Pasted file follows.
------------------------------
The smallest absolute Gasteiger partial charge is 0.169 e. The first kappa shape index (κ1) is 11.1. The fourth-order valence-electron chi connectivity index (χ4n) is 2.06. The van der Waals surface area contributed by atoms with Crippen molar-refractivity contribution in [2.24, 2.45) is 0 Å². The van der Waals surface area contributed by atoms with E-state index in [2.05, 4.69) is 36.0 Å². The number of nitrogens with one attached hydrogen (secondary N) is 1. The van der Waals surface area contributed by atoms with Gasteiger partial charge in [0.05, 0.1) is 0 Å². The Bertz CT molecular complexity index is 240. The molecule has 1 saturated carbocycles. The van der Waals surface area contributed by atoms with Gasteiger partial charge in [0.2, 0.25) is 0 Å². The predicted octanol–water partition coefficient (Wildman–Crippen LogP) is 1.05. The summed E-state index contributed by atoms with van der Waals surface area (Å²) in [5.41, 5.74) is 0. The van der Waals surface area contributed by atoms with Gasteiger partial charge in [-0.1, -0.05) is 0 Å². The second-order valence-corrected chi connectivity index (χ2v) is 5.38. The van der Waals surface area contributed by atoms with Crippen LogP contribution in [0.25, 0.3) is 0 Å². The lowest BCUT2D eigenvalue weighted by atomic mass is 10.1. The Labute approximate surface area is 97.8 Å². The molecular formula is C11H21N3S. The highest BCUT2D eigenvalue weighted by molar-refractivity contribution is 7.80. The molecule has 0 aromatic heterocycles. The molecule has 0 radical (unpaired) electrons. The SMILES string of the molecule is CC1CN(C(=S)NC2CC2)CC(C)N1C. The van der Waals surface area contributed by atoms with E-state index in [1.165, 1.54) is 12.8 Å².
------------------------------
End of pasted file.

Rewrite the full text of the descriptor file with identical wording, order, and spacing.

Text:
The smallest absolute Gasteiger partial charge is 0.169 e. The first kappa shape index (κ1) is 11.1. The fourth-order valence-electron chi connectivity index (χ4n) is 2.06. The van der Waals surface area contributed by atoms with Crippen molar-refractivity contribution in [2.24, 2.45) is 0 Å². The van der Waals surface area contributed by atoms with E-state index in [2.05, 4.69) is 36.0 Å². The number of nitrogens with one attached hydrogen (secondary N) is 1. The van der Waals surface area contributed by atoms with Gasteiger partial charge in [0.05, 0.1) is 0 Å². The Bertz CT molecular complexity index is 240. The molecule has 1 saturated carbocycles. The van der Waals surface area contributed by atoms with Gasteiger partial charge in [0.2, 0.25) is 0 Å². The predicted octanol–water partition coefficient (Wildman–Crippen LogP) is 1.05. The summed E-state index contributed by atoms with van der Waals surface area (Å²) in [5.41, 5.74) is 0. The van der Waals surface area contributed by atoms with Gasteiger partial charge in [-0.1, -0.05) is 0 Å². The second-order valence-corrected chi connectivity index (χ2v) is 5.38. The van der Waals surface area contributed by atoms with Crippen LogP contribution in [0.25, 0.3) is 0 Å². The lowest BCUT2D eigenvalue weighted by atomic mass is 10.1. The Labute approximate surface area is 97.8 Å². The molecular formula is C11H21N3S. The highest BCUT2D eigenvalue weighted by molar-refractivity contribution is 7.80. The molecule has 0 aromatic heterocycles. The molecule has 0 radical (unpaired) electrons. The SMILES string of the molecule is CC1CN(C(=S)NC2CC2)CC(C)N1C. The van der Waals surface area contributed by atoms with E-state index in [1.165, 1.54) is 12.8 Å².